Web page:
WASHINGTON — The 2012 U.S. elections, though not seminal, revealed much about the nature and direction of U.S. politics.
A divided government may be ingrained: At the presidential level, Democrats start with a decided advantage. Changing demographics — more Hispanics and other minorities solidly behind the party; women and young voters moving that way and forming hard-to-break voting habits — cut the Democrats’ way.
The electoral map that decides U.S. presidential contests tilts Democratic. President Barack Obama won the national popular vote by 3.7 percentage points, and carried the electoral map — the number of electors from each state is based indirectly on population — 332 to 206. If you took 1.9 percentage points from Mr. Obama and added them to Mitt Romney’s tally, the Republican would have won the popular vote by more than 125,000 votes. Yet if that formula were then applied to every state in the country, the only ones that would change would be Florida and Ohio. Mr. Obama would have lost the popular vote but would still have won the Electoral College vote, 285 to 253, and thus the presidency.
This is why some states that are reliably Democratic at the presidential level and where Republicans now control the statehouses are trying to change the Electoral College system. Each state controls its own rules. Only two, Maine and Nebraska, award electors by congressional district; everywhere else, it’s winner-takes-all.
Republicans are pondering a shift to the approach used in Maine and Nebraska. They see a possible test case in Pennsylvania, where Mr. Obama won the popular vote by more than five percentage points, rolling up huge margins in Philadelphia and its suburbs and in Pittsburgh. Mr. Romney, however, carried 13 of the 18 congressional districts. If this new system were in effect, the Republicans would have gotten 13 of the state’s 20 electoral votes while getting trounced in the popular vote. If this occurred in mainly Republican states, it would erase the Democrats’ Electoral College advantage.
In elections for the House of Representatives, Republicans already have a structural advantage. Democratic voters, especially minorities, tend to be bunched into a relatively small number of districts.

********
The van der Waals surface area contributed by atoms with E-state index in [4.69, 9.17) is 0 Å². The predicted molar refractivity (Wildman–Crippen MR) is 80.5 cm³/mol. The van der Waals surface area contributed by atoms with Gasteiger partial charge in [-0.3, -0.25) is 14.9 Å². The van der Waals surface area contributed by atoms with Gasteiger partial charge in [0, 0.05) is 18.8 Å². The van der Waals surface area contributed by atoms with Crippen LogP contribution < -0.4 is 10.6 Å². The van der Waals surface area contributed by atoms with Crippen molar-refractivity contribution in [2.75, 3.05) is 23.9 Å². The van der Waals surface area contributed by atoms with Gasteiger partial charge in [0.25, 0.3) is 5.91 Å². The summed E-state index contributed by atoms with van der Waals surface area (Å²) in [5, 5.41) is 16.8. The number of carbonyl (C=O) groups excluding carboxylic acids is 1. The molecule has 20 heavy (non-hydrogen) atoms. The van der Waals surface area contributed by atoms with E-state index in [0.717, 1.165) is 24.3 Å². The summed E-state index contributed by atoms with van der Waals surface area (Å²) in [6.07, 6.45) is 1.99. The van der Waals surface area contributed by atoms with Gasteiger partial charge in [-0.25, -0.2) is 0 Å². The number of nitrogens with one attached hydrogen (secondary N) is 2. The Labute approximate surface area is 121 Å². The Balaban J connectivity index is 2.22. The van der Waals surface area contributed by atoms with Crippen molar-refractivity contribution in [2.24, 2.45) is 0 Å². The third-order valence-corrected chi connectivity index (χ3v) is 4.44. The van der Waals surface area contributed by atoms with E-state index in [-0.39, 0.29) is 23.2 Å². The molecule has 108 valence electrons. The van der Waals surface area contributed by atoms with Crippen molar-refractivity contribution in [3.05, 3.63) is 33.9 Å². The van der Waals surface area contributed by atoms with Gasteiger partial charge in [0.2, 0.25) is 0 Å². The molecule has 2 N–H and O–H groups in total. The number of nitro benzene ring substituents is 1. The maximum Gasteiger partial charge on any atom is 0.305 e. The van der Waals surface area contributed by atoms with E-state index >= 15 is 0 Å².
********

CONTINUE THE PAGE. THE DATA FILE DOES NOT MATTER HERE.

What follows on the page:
“The high-density Democratic population makes it more difficult for Democrats to create more competitive districts,” said Nathan Gonzales, congressional analyst for the Rothenberg Political Report, a nonpartisan newsletter on U.S. politics.
It’s this bunching, more than any redistricting edge, that enabled Republicans to retain a lead of 234 seats to 201 in the House of Representatives this year even though Democrats received a million more votes over all in House races. There is little to suggest this advantage will lessen in the years ahead.
Conventions matter more than debates: The news media treat the national political conventions as irrelevant dinosaurs; the presidential debates are depicted as the Super Bowl or World Cup of politics.
It didn’t work out that way this year. The conventions mattered more. Mr. Romney and the Republicans blew a chance at the convention in Tampa, Florida, to reset his candidacy. At their convention in Charlotte, North Carolina, the Democrats stepped up to the challenge, especially with a powerful speech by former President Bill Clinton that set the basis for more positive public attitudes about the U.S. economy.
Mr. Obama’s disastrous performance in his first debate with Mr. Romney certainly mattered, though the duration of the Republican nominee’s bounce was exaggerated. Before that debate, the president was about four points ahead nationally; that was close to his final margin.
Moving to the center is tough in the media age: Richard M. Nixon advised Republicans to run to the right in the primaries and to quickly move to the center in the general election. This formula worked as recently as 1980 for Ronald Reagan. For Democrats, the formula is to run to the left in the primaries and to move to the center in the general election.
This is much harder to do today with the omnipresent news media tracking and assembling every public pronouncement and policy change. Mr. Romney tried to pivot after the primaries; there is little evidence that it worked well. He couldn’t escape earlier assertions that had alienated Hispanics (calling for undocumented workers to choose self-deportation) or women (boasting that he would end U.S. government funding for Planned Parenthood).
There are polls — and polls: Polls done on the cheap, automatic phone calls, some online surveys and partisan polls all missed the mark. More professional polls, with telephone interviews, conducted for the news media and other sources, were accurate in most instances.
Campaigns matter: Improving attitudes about the economy and, to a small degree, the president’s response to Hurricane Sandy, moved the needle in the closing weeks. Mr. Obama was indisputably a better political candidate.
The contrasting campaigns widened the margin. Post-election forums at Harvard University and the University of Pennsylvania, and the campaign e-book “The End of the Line,” by Jonathan Martin and Glenn Thrush of the Web site Politico, illustrated the Obama campaign’s supremacy on tactics: polling, the use of digital and social media, advertising, identifying voters and getting them to the polls.
The biggest advantage was overarching, strategic. “We knew who our guy was and where the country was,” said Stephanie Cutter, Mr. Obama’s deputy campaign manager. “They didn’t seem to have a sense of either.”